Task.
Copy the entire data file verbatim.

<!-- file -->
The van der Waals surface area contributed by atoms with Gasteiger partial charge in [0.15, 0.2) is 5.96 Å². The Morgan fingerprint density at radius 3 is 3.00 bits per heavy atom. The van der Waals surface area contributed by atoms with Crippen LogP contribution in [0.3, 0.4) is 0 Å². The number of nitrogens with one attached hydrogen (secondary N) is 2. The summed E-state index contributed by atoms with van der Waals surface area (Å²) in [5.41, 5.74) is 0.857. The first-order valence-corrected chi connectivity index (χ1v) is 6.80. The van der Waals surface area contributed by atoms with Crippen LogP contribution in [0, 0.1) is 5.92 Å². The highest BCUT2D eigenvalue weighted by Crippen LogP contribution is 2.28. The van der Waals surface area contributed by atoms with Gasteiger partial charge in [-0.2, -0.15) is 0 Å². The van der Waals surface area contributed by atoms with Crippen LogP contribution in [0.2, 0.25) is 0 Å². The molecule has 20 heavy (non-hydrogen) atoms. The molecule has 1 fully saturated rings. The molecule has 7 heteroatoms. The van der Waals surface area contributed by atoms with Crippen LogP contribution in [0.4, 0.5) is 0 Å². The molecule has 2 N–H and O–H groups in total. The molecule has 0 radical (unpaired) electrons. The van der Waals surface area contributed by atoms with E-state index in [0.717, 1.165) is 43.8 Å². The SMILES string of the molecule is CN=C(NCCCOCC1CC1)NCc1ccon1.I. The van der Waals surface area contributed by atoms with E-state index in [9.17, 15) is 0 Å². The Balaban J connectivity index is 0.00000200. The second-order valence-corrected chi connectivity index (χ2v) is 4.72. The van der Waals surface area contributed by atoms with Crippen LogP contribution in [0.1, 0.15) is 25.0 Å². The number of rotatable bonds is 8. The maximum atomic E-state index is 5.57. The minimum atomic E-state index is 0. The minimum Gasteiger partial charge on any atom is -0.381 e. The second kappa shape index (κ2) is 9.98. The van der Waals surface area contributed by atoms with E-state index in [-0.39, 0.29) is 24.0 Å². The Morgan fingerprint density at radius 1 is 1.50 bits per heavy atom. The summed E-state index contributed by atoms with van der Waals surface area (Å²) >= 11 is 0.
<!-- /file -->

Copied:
The van der Waals surface area contributed by atoms with Gasteiger partial charge in [0.15, 0.2) is 5.96 Å². The Morgan fingerprint density at radius 3 is 3.00 bits per heavy atom. The van der Waals surface area contributed by atoms with Crippen LogP contribution in [0.3, 0.4) is 0 Å². The number of nitrogens with one attached hydrogen (secondary N) is 2. The summed E-state index contributed by atoms with van der Waals surface area (Å²) in [5.41, 5.74) is 0.857. The first-order valence-corrected chi connectivity index (χ1v) is 6.80. The van der Waals surface area contributed by atoms with Crippen LogP contribution in [0, 0.1) is 5.92 Å². The highest BCUT2D eigenvalue weighted by Crippen LogP contribution is 2.28. The van der Waals surface area contributed by atoms with Gasteiger partial charge in [-0.2, -0.15) is 0 Å². The van der Waals surface area contributed by atoms with Crippen LogP contribution in [0.2, 0.25) is 0 Å². The molecule has 20 heavy (non-hydrogen) atoms. The molecule has 1 fully saturated rings. The molecule has 7 heteroatoms. The van der Waals surface area contributed by atoms with Crippen LogP contribution in [0.4, 0.5) is 0 Å². The molecule has 2 N–H and O–H groups in total. The molecule has 0 radical (unpaired) electrons. The van der Waals surface area contributed by atoms with E-state index in [0.717, 1.165) is 43.8 Å². The SMILES string of the molecule is CN=C(NCCCOCC1CC1)NCc1ccon1.I. The van der Waals surface area contributed by atoms with E-state index in [9.17, 15) is 0 Å². The Balaban J connectivity index is 0.00000200. The second-order valence-corrected chi connectivity index (χ2v) is 4.72. The van der Waals surface area contributed by atoms with Crippen LogP contribution in [0.1, 0.15) is 25.0 Å². The number of rotatable bonds is 8. The maximum atomic E-state index is 5.57. The minimum atomic E-state index is 0. The minimum Gasteiger partial charge on any atom is -0.381 e. The second kappa shape index (κ2) is 9.98. The van der Waals surface area contributed by atoms with E-state index in [-0.39, 0.29) is 24.0 Å². The Morgan fingerprint density at radius 1 is 1.50 bits per heavy atom. The summed E-state index contributed by atoms with van der Waals surface area (Å²) >= 11 is 0.